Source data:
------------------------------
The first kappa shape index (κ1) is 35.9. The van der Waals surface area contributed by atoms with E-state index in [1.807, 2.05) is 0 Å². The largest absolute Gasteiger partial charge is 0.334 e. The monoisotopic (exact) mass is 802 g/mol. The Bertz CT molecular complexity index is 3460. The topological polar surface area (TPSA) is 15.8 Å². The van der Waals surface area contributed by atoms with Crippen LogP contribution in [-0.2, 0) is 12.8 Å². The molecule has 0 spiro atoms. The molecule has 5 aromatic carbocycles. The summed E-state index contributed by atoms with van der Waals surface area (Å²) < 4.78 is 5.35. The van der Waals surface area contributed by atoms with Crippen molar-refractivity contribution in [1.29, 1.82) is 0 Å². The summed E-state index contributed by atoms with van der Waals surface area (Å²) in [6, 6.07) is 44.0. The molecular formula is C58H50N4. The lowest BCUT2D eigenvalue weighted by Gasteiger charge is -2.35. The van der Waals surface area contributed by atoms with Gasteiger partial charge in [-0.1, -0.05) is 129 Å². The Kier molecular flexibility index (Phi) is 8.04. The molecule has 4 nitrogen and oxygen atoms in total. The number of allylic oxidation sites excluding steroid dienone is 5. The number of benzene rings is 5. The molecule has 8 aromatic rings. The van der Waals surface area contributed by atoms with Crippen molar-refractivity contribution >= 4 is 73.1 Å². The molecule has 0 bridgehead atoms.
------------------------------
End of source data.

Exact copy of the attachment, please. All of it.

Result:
The first kappa shape index (κ1) is 35.9. The van der Waals surface area contributed by atoms with E-state index in [1.807, 2.05) is 0 Å². The largest absolute Gasteiger partial charge is 0.334 e. The monoisotopic (exact) mass is 802 g/mol. The Bertz CT molecular complexity index is 3460. The topological polar surface area (TPSA) is 15.8 Å². The van der Waals surface area contributed by atoms with Crippen LogP contribution in [-0.2, 0) is 12.8 Å². The molecule has 0 spiro atoms. The molecule has 5 aromatic carbocycles. The summed E-state index contributed by atoms with van der Waals surface area (Å²) < 4.78 is 5.35. The van der Waals surface area contributed by atoms with Crippen molar-refractivity contribution in [1.29, 1.82) is 0 Å². The summed E-state index contributed by atoms with van der Waals surface area (Å²) in [6, 6.07) is 44.0. The molecular formula is C58H50N4. The lowest BCUT2D eigenvalue weighted by Gasteiger charge is -2.35. The van der Waals surface area contributed by atoms with Gasteiger partial charge in [-0.1, -0.05) is 129 Å². The Kier molecular flexibility index (Phi) is 8.04. The molecule has 4 nitrogen and oxygen atoms in total. The number of allylic oxidation sites excluding steroid dienone is 5. The number of benzene rings is 5. The molecule has 8 aromatic rings. The van der Waals surface area contributed by atoms with Crippen molar-refractivity contribution >= 4 is 73.1 Å². The molecule has 0 bridgehead atoms.